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Bushes break 20-metre cliff fall onto rocks for Jersey charity cyclist

Rider's injuries are not expected to be serious, says Jersey Fire & Rescue...

A woman taking part in a charity bike ride on Jersey was rescued by emergency services on Easter Monday after falling six metres down what was described as a “sheer” slope towards a cliff, with bushes breaking her fall ahead of a 20-metre drop to rocks below.

She had been participating in a 50-mile charity ride organised by the Jersey Reds Women rugby team in aid of a women’s shelter.

The incident happened at around 11:30 in the morning close to cliffs at Greve de Lecq on the Channel Island, Jersey Fire & Rescue Service said on Facebook.

“A crew from the Western Fire station and a specialist Rescue Unit from HQ were immediately dispatched along with the Fire Duty Officer,” they said.

“On arrival, crews were met by the senior paramedic on scene whose description of the incident and casualties condition meant that we could get to work quickly with the appropriate Height Rescue Equipment.

“After securing the casualty, crews from the States of Jersey Ambulance Service and Jersey Fire and Rescue Service wearing Height Rescue safety systems were able to transport the casualty on to a rescue stretcher, safely to the ambulance.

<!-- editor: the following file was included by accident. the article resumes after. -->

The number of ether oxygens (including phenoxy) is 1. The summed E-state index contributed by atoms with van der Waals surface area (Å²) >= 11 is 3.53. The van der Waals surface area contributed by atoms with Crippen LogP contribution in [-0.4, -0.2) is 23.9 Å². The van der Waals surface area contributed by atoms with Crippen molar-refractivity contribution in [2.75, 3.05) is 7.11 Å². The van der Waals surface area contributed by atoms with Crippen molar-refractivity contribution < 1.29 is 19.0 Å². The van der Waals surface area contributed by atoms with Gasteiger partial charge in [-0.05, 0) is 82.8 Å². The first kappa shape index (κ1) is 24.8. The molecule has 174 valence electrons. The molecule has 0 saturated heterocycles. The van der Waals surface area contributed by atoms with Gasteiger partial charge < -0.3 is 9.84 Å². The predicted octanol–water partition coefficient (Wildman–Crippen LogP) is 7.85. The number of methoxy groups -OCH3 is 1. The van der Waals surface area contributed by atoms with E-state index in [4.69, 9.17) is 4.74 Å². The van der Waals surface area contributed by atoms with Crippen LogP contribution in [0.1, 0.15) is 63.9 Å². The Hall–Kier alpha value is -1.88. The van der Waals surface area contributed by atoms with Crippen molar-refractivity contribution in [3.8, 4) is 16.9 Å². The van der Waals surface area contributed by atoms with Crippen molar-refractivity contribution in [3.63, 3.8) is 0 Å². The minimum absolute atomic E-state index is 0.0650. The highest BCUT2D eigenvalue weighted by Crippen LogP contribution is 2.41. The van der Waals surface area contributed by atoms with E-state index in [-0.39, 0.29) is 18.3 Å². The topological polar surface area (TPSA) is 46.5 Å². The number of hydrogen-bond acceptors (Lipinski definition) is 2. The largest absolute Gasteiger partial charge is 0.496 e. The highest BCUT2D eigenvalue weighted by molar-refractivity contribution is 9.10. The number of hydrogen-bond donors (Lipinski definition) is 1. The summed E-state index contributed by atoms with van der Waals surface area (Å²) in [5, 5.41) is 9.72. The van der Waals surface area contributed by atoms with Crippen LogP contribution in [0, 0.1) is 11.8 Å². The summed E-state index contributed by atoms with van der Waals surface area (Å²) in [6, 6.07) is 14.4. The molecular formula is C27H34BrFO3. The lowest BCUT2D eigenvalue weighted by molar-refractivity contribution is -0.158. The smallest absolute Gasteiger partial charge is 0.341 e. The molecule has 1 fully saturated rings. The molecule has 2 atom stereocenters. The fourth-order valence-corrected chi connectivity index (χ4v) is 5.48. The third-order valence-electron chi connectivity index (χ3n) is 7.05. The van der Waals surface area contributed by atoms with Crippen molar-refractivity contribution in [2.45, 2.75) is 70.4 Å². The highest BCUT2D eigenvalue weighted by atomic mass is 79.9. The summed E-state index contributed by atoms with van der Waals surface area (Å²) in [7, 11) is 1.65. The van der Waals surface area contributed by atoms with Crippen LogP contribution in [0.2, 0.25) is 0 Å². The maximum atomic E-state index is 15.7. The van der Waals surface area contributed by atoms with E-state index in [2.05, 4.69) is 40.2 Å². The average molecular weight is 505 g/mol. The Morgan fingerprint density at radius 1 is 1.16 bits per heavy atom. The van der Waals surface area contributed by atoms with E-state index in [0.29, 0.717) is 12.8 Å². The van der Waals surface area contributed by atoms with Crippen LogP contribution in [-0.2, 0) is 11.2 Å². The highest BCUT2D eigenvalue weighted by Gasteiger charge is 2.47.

“The casualty was later transported to hospital for an assessment. Whilst her injuries are not expected to be serious, it is without no doubt that because she was wearing a cycle helmet this really did prevent any serious head injuries occurring.”

Station Commander Ryan Hall said: “it was absolutely the right tactical decision working closely with ambulance paramedics using our safety systems.

“The safety of the casualty and our crews meant that we could work to the best and safest outcome.

“The terrain was difficult and within one metre a sheer drop from the edge to a further 20 metre drop to the rocks on the beach below.

“Thankfully the casualty was wearing a cycle helmet that prevented any serious injuries to her head,” he added.

The amount of protection a cycle helmet may provide in such circumstances is not proven, however.

Under European standard EN1078, which is identical to British Standard BS EN 1078, a cycle helmet must be designed to withstand an impact similar to an average rider travelling at 12mph falling onto a stationary kerb-shaped object from a height of 1 metre.

Simon has been news editor at road.cc since 2009, reporting on 10 editions and counting of pro cycling’s biggest races such as the Tour de France, stories on issues including infrastructure and campaigning, and interviewing some of the biggest names in cycling. A law and languages graduate, published translator and former retail analyst, his background has proved invaluable in reporting on issues as diverse as cycling-related court cases, anti-doping investigations, and the bike industry. He splits his time between London and Cambridge, and loves taking his miniature schnauzer Elodie on adventures in the basket of her Elephant Bike.

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